The system for assessing new GM crops with nutritional and environmental benefits must be improved to reduce the time and expense of gaining approvals and enable smaller players to get a look in, according to one leading academic.
This did not mean taking shortcuts on safety, merely modifying the process such that it took into account learnings from the extensive safety work already conducted on GM crops to avoid duplicating efforts, argued Dr Roger N. Beachy, who was speaking at a hearing held by the House Agriculture Subcommittee on Rural Development, Research, Biotechnology, and Foreign Agriculture last week.
As things stood, the cost ($5-25m) of gaining regulatory approvals for new biotech crops was such that only huge corporations could afford to participate, said Beachy, who is president emeritus at the Donald Danforth Plant Science Center in St. Louis and founding director of the National Institute for Food and Agriculture.
Meanwhile, many applicants had to wait up to a decade before getting the green light as they navigated through an “ill-defined and/or unpredictable, sometimes irrational, and always costly” process,” said Beachy.
No new products from universities for a decade
He added: “Researchers in universities and small companies have, since the mid-1980s made discoveries that are relevant to the less lucrative vegetable seed market [compared with the commodity crops big biotech firms focus on], and in cutting edge areas that have potential to revolutionize the biofuels and biomaterials industry.
“Yet, there have been no new products released to the market from universities for more than 10 years, in part because of the time and cost necessary to bring the new product forward.”
Regulators needed to “discipline themselves to focus on what they need to know to ensure safety”, suggested Beachy, while the “characteristics of the products that would trigger regulation and a relevant mechanism to trigger regulatory oversight should be redefined".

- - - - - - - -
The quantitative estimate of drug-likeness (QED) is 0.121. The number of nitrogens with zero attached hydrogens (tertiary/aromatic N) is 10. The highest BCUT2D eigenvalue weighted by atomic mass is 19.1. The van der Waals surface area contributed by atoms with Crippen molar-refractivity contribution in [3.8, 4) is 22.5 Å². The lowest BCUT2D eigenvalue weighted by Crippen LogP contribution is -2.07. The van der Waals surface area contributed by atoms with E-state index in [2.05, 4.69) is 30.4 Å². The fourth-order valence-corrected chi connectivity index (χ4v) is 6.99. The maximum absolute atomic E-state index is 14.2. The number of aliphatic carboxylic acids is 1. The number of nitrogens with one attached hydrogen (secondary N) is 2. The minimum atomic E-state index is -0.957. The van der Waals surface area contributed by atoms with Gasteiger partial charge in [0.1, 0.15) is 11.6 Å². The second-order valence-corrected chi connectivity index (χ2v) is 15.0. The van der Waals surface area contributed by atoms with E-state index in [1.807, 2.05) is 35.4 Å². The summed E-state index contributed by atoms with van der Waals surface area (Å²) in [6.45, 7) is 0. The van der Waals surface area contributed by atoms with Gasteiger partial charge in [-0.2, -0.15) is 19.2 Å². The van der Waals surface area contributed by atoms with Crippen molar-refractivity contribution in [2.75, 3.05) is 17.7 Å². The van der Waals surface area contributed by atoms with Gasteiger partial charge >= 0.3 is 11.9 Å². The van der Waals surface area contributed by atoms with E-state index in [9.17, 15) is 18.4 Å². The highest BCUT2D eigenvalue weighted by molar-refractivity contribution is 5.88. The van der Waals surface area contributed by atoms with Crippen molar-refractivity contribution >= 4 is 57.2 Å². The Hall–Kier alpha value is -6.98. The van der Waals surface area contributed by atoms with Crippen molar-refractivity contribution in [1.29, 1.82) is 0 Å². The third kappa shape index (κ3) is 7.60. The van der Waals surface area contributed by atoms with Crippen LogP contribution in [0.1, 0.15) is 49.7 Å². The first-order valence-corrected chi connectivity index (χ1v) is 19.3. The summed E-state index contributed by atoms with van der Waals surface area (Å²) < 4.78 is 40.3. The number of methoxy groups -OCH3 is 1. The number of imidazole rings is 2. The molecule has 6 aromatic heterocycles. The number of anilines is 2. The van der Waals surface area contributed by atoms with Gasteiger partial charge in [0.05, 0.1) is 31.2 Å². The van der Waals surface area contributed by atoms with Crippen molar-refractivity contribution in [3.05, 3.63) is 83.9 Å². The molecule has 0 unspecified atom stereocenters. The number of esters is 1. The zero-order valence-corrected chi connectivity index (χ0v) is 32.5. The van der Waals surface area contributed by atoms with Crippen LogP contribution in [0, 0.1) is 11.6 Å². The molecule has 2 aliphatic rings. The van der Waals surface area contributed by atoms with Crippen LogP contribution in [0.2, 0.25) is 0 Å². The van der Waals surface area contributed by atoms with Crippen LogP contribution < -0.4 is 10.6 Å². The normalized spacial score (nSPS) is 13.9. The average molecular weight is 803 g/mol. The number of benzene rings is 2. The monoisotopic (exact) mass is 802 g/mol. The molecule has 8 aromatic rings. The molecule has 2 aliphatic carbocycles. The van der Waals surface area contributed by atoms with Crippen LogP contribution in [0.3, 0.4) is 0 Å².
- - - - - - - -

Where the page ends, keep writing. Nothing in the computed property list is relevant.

Legal decisions 'not based on science'
Meanwhile, ”legal decisions not based on science” were also thwarting progress, claimed Charles Conner, chief executive of the National Council of Farmer Cooperatives in Washington, DC.
After “extensive environmental, health and human safety reviews” USDA (the US Department of Agriculture) had determined that sugarbeet and alfalfa Roundup Ready products were safe for commercialization, said Conner.
However, these crops were subsequently (although ultimately unsuccessfully) challenged in court on “procedural” National Environmental Policy Act issues, he said.
Although both crops were ultimately planted, the time and money expended to “litigate these needless legal challenges has been debilitating to USDA’s efforts to review and approve new products”, claimed Connor.
Added Beachy: “This is an exciting period of time in discovery and innovation. Unfortunately, it is not an exciting time for delivering new products of agriculture biotechnology to consumers or to those who would invest in the future of agriculture.”
The next generation of genetically engineered crops would play a key role in enabling farmers to meet growing demand for food and feed, while at the same time using less water, energy and fewer pesticides and herbicides, he said.
Click here to read the testimonies of witnesses to the subcommittee.